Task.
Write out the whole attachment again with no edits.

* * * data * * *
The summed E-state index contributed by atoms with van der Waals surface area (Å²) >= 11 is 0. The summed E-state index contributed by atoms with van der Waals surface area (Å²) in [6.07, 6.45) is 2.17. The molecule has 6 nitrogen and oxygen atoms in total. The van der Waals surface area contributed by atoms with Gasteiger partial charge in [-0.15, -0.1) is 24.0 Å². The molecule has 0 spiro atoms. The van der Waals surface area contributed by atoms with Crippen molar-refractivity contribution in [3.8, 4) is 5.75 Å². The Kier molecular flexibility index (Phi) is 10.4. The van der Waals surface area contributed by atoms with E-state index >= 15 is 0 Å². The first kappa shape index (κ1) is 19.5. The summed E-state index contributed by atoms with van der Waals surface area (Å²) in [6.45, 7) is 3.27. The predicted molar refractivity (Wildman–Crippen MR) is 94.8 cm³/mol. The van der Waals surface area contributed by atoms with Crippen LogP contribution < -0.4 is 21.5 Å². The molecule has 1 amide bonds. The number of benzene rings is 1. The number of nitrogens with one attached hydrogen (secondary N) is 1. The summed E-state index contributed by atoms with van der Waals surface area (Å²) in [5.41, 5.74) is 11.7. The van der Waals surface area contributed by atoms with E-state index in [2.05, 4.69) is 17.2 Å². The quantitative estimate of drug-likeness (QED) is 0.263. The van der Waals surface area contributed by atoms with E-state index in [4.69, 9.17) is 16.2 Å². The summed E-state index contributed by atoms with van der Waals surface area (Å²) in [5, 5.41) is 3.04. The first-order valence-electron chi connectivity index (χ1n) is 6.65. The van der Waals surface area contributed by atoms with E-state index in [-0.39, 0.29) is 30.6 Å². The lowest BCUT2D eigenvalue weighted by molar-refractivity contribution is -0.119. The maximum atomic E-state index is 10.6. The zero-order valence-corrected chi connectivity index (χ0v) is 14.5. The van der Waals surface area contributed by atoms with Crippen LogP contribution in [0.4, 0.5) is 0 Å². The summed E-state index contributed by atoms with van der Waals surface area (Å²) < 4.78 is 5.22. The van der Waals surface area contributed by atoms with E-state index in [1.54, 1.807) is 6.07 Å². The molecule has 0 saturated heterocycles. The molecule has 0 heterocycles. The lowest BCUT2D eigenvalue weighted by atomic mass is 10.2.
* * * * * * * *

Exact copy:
The summed E-state index contributed by atoms with van der Waals surface area (Å²) >= 11 is 0. The summed E-state index contributed by atoms with van der Waals surface area (Å²) in [6.07, 6.45) is 2.17. The molecule has 6 nitrogen and oxygen atoms in total. The van der Waals surface area contributed by atoms with Gasteiger partial charge in [-0.15, -0.1) is 24.0 Å². The molecule has 0 spiro atoms. The van der Waals surface area contributed by atoms with Crippen molar-refractivity contribution in [3.8, 4) is 5.75 Å². The Kier molecular flexibility index (Phi) is 10.4. The van der Waals surface area contributed by atoms with E-state index >= 15 is 0 Å². The first kappa shape index (κ1) is 19.5. The summed E-state index contributed by atoms with van der Waals surface area (Å²) in [6.45, 7) is 3.27. The predicted molar refractivity (Wildman–Crippen MR) is 94.8 cm³/mol. The van der Waals surface area contributed by atoms with Crippen LogP contribution < -0.4 is 21.5 Å². The molecule has 1 amide bonds. The number of benzene rings is 1. The number of nitrogens with one attached hydrogen (secondary N) is 1. The summed E-state index contributed by atoms with van der Waals surface area (Å²) in [5.41, 5.74) is 11.7. The van der Waals surface area contributed by atoms with E-state index in [2.05, 4.69) is 17.2 Å². The quantitative estimate of drug-likeness (QED) is 0.263. The van der Waals surface area contributed by atoms with E-state index in [4.69, 9.17) is 16.2 Å². The summed E-state index contributed by atoms with van der Waals surface area (Å²) in [5, 5.41) is 3.04. The first-order valence-electron chi connectivity index (χ1n) is 6.65. The van der Waals surface area contributed by atoms with E-state index in [-0.39, 0.29) is 30.6 Å². The lowest BCUT2D eigenvalue weighted by molar-refractivity contribution is -0.119. The maximum atomic E-state index is 10.6. The zero-order valence-corrected chi connectivity index (χ0v) is 14.5. The van der Waals surface area contributed by atoms with Crippen LogP contribution in [0.4, 0.5) is 0 Å². The summed E-state index contributed by atoms with van der Waals surface area (Å²) < 4.78 is 5.22. The van der Waals surface area contributed by atoms with E-state index in [1.54, 1.807) is 6.07 Å². The molecule has 0 saturated heterocycles. The molecule has 0 heterocycles. The lowest BCUT2D eigenvalue weighted by atomic mass is 10.2.